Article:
The Nobel Jewellery Prize 2014

Published: 09.12.2014
Sanna Svedestedt, Karin Roy Andersson Sanna Svedestedt, Karin Roy Andersson
Sanna Svedestedt Carboo, Karin Roy Andersson
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For the fourth year we will now take the matter into our own hands and award prizes to outstanding artists and individuals devoted to the art jewellery field.
The 10th of December is the the anniversary of Alfred Nobel’s death. In Sweden we commemorate the Nobel Day – and this is also the date when the Nobel Prize ceremony takes place. For the fourth year we will now take the matter into our own hands and award prizes to outstanding artists and individuals devoted to the art jewellery field. Ok, we won’t stall the excitement any longer – here we go!

This year the Chemistry Nobel Prize was given to Eric Betzig, Stefan Hell and William Moerner for their research on super high resolution microscopy, which with high precision makes it possible to see nanoscale details, for example in virus and bacteria.

We will award the 2014 Nobel Jewellery Prize in Chemistry to Carina Chitsaz-Shoshtary. Chitsaz-Shoshtary brings out details that have been covered in layers of graffiti paint. She reveals treasures and put them together creating new shapes that gives unexpected synergy effects.

Carina Chitsaz-Shoshtary “Medulla 3″, necklace, 2014. Cactus, graffiti, silver.
Photo: Laurens Burro

The 2014 Nobel Prize in physics acknowledge an invention that has revolutionized the modern technology. Isamu Akasaki, Hiroshi Amano and Shuji Nakamura gets the prize for their energy-saving and bright diodes. In other words – it was all about light and energy this year, and we follow the same line when we give the 2014 Nobel Jewellery Prize in Physics to Nhat-Vu Dang. Nhat-Vu Dang has been experimenting with light and colour, inspired by plants’ way of using sun rays, adjusting their position in order to get the most ofthevaluable sun energy. His work puts focus on how to find new ways to use nature’s techniques for sustainable development.

Nhat-Vu Dang, Blooming Rose / Brooch, 2014.
Rigid Foam, Lacquer, Paint, Glue, PVC, Plexiglass, Remanium Steel

John O’Keefe, May-Britt Moser and Edvard Moser got the Nobel Prize in medicine for their discoveries on how our sense of direction and our memory works.

We will give the Nobel Jewellery Prize in Medicine to Amy Tavern. Her jewellery work captures memories. Processed and transformed they are reinterpreted by the viewer and become platforms for discussions and new ideas. The installation “Departing Ship” paints a melancholic and beautiful picture of Alzheimer’s disease. A help to ease and to process the sickness of a loved one.

Amy Tavern, Departing Ship, 2013
68 Navy pea coat buttons, safety pins

Patrick Modiano from France got the Nobel Prize in literature. With the motivation “For the art of memory with which he has evoked the most ungraspable human destinies and uncovered the life-world of the occupation”.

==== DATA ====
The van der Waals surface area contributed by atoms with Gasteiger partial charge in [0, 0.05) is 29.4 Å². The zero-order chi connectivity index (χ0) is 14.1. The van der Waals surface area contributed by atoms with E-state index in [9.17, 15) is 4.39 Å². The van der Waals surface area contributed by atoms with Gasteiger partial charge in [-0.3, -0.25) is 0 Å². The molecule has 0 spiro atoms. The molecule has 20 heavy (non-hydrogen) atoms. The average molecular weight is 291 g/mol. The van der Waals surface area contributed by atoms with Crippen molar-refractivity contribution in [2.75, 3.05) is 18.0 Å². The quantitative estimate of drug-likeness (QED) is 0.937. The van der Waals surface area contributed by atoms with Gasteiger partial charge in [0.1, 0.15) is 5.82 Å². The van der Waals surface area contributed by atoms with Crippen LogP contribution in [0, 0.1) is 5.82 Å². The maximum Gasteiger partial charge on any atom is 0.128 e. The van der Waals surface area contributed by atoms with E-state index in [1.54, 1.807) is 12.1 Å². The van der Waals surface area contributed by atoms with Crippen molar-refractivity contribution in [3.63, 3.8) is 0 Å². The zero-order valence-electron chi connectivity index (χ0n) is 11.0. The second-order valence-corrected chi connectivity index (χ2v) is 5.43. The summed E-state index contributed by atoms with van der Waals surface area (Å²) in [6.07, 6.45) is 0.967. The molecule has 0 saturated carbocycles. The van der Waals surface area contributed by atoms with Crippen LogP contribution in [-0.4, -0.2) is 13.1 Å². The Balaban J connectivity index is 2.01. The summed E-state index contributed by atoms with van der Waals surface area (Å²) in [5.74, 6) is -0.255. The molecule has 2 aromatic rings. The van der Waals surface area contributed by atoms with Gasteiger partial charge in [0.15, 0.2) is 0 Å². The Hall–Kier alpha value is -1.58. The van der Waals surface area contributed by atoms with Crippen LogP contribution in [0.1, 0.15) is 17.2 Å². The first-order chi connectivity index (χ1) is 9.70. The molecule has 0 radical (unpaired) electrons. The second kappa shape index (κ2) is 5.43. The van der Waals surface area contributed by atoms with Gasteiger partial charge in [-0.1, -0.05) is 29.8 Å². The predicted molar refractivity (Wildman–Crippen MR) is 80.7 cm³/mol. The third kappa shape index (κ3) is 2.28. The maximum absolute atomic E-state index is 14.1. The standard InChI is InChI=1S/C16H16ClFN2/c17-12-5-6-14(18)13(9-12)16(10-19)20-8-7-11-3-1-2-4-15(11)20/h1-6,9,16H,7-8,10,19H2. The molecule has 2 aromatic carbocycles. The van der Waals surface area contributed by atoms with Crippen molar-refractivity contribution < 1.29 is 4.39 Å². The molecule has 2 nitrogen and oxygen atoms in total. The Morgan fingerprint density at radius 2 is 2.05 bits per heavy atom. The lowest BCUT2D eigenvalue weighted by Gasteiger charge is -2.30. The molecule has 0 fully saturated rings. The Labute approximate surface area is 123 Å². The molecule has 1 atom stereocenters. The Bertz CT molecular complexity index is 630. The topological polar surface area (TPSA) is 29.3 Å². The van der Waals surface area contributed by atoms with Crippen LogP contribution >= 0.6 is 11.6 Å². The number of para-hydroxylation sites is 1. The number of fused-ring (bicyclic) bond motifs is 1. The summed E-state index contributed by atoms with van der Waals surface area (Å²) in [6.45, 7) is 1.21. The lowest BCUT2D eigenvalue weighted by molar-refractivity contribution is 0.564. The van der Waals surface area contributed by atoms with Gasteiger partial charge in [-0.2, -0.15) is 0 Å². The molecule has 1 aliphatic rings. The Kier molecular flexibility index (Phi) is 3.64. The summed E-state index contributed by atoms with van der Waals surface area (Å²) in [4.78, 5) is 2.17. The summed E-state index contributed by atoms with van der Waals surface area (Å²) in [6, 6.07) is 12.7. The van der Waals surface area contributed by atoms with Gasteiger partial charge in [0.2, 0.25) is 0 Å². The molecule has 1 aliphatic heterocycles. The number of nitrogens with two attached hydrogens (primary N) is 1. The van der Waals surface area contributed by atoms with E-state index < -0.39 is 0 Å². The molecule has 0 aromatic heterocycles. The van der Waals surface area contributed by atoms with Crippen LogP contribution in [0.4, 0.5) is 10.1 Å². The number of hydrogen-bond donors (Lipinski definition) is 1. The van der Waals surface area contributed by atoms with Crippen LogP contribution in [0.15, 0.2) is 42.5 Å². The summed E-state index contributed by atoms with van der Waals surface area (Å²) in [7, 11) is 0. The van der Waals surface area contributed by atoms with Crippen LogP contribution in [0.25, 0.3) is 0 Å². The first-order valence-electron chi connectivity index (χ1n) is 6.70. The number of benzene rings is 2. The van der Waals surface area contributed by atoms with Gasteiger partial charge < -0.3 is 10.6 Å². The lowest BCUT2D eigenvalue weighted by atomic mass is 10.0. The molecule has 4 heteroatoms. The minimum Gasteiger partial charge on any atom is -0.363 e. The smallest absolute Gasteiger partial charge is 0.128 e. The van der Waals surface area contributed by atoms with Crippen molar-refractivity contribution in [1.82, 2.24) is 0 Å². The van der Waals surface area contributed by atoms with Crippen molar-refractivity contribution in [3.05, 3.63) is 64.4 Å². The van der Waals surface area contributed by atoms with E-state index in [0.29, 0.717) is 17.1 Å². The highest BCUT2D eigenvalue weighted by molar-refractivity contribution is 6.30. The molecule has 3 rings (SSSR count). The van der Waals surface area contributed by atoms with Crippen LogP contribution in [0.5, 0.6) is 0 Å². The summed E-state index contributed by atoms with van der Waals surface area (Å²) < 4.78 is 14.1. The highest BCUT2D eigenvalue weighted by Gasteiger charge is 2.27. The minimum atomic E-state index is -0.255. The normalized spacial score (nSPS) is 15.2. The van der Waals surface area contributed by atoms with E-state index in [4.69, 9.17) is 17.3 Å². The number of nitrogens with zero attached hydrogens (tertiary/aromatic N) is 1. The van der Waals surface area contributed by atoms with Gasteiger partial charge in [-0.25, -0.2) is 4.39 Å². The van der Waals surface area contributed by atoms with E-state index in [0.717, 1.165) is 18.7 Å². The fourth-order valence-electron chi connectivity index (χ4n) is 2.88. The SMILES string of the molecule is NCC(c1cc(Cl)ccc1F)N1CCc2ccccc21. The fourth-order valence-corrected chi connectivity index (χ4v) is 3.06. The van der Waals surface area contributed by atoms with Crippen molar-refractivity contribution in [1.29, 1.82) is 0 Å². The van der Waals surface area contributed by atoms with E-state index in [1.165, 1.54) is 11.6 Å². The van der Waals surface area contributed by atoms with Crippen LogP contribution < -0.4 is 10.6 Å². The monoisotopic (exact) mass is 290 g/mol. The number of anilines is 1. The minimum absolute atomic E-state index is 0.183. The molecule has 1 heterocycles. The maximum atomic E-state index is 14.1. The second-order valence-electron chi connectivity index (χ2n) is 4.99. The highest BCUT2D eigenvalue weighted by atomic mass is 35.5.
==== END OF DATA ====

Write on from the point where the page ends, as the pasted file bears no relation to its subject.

We would like to honour the Finnish artist Tarja Tuupanen with the 2014 Nobel Jewellery Prize in literature. Tuupanen is a master of stones. Out of agate, granite, marble and quartz she brings out shapes that reveals the raw soul of the stone and tells its history.

Tarja Tuupanen, Notions of skill, necklace 2013
Ready-made marble tableware, velour sticker, steelwire

The 2014 Prize in Economic Sciences in Memory of Alfred Nobel was given to Jean Tirole for his analysis of market power, a research providing tools to discover and control the influence of too dominant actors.

We give the Nobel Jewellery Prize 2014 in economy to Current Obsession. This magazine spread the rich and wonderful world of contemporary jewellery to places where it has not been seen before, breaking up the monopoly of the CJ-sphere.
Cover of #2 Youth Issue, Current Obsession

The Nobel Peace Prize was given to Malala Yousafzai and Kailash Satyarthi for their brave and important work against oppression of children and for young people’s right to education.

Education leads to understanding and knowledge. It makes it possible for more people to take part in a democratic discussion and it provides tools to prevent conflicts. We will award the Nobel Jewellery Peace Prize 2014 to Mah Rana for the project Meanings and Attachments which offers a platform for discussions about jewellery as a part of our lives. A platform where people can participate regardless age, sex, cultural background or “CJ-experience”.

Jenny, Middlesbrough 2006
Photo by Mah Rana

We would like to thank all of you Jewellery Prize winners for your inspiring work. You definitely deserve a banquette and a fat prize check – we hope that day soon will come!

About the author

Diagonal is a collaboration between Karin Roy Andersson & Sanna Svedestedt. Our focus is to promote contemporary art jewellery. With this blog we share our views & thoughts to take you with us through the ups & downs of our jewellery adventures.